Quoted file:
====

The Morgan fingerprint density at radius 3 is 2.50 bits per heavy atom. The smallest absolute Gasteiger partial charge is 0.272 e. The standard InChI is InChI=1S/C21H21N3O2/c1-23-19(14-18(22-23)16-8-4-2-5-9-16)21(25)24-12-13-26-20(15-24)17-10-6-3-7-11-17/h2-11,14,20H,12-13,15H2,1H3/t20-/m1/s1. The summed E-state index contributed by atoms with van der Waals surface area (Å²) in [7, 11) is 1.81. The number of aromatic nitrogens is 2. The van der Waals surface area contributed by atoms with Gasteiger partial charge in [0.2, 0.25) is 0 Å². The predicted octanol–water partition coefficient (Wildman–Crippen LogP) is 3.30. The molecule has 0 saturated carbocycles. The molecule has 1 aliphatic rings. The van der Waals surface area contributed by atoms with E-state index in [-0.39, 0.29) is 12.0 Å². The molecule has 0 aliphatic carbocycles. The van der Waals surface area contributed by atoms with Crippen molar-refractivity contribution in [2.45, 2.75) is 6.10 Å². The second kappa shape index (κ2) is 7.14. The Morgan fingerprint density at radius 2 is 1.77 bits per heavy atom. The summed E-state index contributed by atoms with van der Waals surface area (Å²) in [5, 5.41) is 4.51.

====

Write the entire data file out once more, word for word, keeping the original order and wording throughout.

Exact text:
The Morgan fingerprint density at radius 3 is 2.50 bits per heavy atom. The smallest absolute Gasteiger partial charge is 0.272 e. The standard InChI is InChI=1S/C21H21N3O2/c1-23-19(14-18(22-23)16-8-4-2-5-9-16)21(25)24-12-13-26-20(15-24)17-10-6-3-7-11-17/h2-11,14,20H,12-13,15H2,1H3/t20-/m1/s1. The summed E-state index contributed by atoms with van der Waals surface area (Å²) in [7, 11) is 1.81. The number of aromatic nitrogens is 2. The van der Waals surface area contributed by atoms with Gasteiger partial charge in [0.2, 0.25) is 0 Å². The predicted octanol–water partition coefficient (Wildman–Crippen LogP) is 3.30. The molecule has 0 saturated carbocycles. The molecule has 1 aliphatic rings. The van der Waals surface area contributed by atoms with E-state index in [-0.39, 0.29) is 12.0 Å². The molecule has 0 aliphatic carbocycles. The van der Waals surface area contributed by atoms with Crippen molar-refractivity contribution in [2.45, 2.75) is 6.10 Å². The second kappa shape index (κ2) is 7.14. The Morgan fingerprint density at radius 2 is 1.77 bits per heavy atom. The summed E-state index contributed by atoms with van der Waals surface area (Å²) in [5, 5.41) is 4.51.